Lighten Up: Humour in the Workplace
If you're unaware of how important humour in the workplace can be, just consider some of the research on the topic.
A survey sponsored by an international temporary service agency found that U.S. executives believe that people with a sense of humour do better at their jobs, compared with those who have little or no sense of humour. In fact, a whopping 96 percent of those surveyed said people with a sense of humour do better.
The survey went on to point out that the results suggest that a sense of humour may help light-hearted employees keep their jobs during tough times. And, what's more, it may propel them up the corporate ladder past their humourless colleagues.
Why? It seems that those with a sense of humour are better communicators and better team players.
Studies have shown that happy workers are more productive. In fact, a researcher at California State University found that humour could help the employees to release tension.
Consequently, they can concentrate on their work more efficiently. What's more, employees who enjoy interacting with their co-workers aren't as likely to be distracted, or absent from work.
Research conducted by psychologist Dr. Ashton Trice at Mary Baldwin College in Virginia showed that humour helps us think. When people feel stuck on important projects, they tend to feel angry or depressed. This negative mood can interfere with subsequent performance. According to Dr. Trice's research, taking time out to laugh can help us to get rid of negative feelings and allow us to return to a task or move on to another project unaffected by past defeat.
If humour is really this important, then why don't we use it more often on the job?
Most likely, the main reason is that many people are unaware of the positive effects of humour in the workplace. They tend to think humour and laughter are unproductive or unprofessional, perhaps both. However, it is important to realize that some humour is inappropriate for the workplace, and that it is often used at inappropriate times.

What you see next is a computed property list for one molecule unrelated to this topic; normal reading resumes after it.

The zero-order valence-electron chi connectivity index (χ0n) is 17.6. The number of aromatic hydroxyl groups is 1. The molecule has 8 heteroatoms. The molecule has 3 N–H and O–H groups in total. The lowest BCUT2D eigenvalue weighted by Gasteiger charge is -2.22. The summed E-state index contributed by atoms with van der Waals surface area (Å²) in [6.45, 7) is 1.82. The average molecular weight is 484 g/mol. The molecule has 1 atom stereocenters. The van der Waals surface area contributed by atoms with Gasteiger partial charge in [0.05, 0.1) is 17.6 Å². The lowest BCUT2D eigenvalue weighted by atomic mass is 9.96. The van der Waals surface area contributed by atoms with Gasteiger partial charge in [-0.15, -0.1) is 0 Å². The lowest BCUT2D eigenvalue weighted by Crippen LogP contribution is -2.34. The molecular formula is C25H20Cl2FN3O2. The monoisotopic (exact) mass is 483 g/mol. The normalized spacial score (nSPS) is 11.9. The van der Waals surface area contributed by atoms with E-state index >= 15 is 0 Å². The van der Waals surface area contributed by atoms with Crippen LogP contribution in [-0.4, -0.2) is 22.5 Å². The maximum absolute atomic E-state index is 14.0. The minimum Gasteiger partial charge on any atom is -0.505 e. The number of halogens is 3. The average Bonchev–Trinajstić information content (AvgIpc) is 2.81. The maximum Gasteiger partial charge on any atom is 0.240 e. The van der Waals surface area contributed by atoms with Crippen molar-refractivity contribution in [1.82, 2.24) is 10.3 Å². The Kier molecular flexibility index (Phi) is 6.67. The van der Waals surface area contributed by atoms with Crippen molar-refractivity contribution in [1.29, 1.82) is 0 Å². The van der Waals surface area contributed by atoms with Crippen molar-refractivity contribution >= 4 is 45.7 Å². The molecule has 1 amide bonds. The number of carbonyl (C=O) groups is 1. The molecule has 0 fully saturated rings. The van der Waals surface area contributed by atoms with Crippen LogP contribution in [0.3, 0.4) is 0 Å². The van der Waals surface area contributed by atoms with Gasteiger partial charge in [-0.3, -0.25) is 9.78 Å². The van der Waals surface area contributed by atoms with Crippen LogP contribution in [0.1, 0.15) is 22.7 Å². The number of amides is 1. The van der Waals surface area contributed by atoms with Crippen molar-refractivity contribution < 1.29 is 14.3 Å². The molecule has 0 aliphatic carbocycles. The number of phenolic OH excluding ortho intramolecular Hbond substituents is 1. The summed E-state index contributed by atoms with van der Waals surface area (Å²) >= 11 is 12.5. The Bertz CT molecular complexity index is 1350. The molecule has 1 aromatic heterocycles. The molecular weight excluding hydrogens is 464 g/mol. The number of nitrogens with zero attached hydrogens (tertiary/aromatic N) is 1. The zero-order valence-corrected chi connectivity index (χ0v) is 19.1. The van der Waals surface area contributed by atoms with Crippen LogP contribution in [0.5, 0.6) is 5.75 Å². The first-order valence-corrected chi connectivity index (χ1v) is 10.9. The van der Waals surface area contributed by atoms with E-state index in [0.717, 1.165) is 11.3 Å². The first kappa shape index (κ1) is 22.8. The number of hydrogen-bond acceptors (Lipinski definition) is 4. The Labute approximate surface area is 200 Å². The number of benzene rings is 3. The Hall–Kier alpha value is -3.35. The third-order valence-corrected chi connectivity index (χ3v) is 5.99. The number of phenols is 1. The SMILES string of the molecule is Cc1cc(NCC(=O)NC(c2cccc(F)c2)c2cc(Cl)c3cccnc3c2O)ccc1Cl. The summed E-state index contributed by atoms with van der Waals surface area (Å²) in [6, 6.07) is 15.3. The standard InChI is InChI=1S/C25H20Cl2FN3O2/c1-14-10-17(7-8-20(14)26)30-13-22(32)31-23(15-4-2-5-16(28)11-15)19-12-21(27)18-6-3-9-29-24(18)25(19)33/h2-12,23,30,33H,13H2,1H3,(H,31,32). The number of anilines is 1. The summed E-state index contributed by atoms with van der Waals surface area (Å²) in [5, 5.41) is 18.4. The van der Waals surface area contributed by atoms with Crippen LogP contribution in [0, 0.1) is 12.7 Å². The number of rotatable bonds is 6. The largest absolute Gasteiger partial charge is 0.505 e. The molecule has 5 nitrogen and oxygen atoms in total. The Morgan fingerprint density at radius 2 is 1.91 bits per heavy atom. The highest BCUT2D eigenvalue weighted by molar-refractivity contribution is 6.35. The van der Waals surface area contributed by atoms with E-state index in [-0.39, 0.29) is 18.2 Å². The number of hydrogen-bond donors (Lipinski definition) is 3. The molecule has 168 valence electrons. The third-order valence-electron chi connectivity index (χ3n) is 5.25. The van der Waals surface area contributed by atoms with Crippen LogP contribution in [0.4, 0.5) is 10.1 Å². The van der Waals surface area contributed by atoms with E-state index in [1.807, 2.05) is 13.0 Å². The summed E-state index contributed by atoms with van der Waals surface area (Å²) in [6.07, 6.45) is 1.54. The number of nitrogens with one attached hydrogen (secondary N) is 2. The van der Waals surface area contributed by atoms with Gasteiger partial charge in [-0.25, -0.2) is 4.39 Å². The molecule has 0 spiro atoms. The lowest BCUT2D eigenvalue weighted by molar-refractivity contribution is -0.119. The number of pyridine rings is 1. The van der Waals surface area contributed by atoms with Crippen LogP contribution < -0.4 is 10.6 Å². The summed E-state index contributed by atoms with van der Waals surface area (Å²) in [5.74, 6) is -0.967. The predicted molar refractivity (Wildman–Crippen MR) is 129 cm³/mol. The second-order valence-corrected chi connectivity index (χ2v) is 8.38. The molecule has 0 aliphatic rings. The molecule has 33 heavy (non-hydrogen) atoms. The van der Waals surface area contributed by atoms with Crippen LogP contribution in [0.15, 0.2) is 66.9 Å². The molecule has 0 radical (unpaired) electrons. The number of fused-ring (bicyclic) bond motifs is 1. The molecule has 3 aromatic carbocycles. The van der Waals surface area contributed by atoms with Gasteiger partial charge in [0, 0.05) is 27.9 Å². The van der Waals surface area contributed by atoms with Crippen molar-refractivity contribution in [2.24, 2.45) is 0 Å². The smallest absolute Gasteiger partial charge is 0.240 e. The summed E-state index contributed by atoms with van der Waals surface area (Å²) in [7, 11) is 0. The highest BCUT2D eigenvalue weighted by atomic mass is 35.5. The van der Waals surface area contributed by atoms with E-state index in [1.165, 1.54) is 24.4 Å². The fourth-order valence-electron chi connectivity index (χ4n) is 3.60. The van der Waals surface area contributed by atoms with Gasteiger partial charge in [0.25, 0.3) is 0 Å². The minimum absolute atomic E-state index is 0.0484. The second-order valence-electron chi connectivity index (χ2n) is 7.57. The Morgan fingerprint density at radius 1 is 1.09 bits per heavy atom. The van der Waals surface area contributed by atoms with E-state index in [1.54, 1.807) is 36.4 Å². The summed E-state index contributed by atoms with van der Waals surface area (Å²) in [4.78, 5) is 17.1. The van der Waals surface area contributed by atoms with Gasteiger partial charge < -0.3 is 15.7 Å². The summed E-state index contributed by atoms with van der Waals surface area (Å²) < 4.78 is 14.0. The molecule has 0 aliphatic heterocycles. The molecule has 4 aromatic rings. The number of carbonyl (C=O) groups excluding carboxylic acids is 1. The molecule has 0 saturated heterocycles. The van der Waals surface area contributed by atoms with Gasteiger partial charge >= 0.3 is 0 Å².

So what is humour? Well let's start with what it is not. Humour has little to do with practical jokes. More often than not, practical jokes are not funny to people on the receiving end. In his book, Making Humor Work, psychologist and author, Dr. Terry L. Paulson says, "When humour is working, you laugh with people, not at them."
Humour has nothing to do with taking your job lightly, joking about your company not being a good place to work or joking about its products or services.
And humour has absolutely nothing to do with jokes made about racial, religious or gender-related issues. Don't make the mistake of thinking that jokes are synonymous with humour. In fact, jokes that offend others are actually the direct opposite of humour.
Humour That Works
Humour that works in the workplace has to do with attitude. It means seeing the humour in everyday situations. It means taking everything and everyone not quite so seriously. It means having the confidence to laugh at yourself. And remember that when you laugh at yourself, you don't risk offending others. Dr. Terry L. Paulson describes self-depreciating humour this way. "When you tell a story that pokes fun at yourself gently, it acts as a social lubricant that says, 'Hey, this person is a human being, someone at ease with life, and we can feel the same way'."
How to Use Humour in the Workplace
What can you do to develop your sense of humour to share it with others in the workplace? Try the following: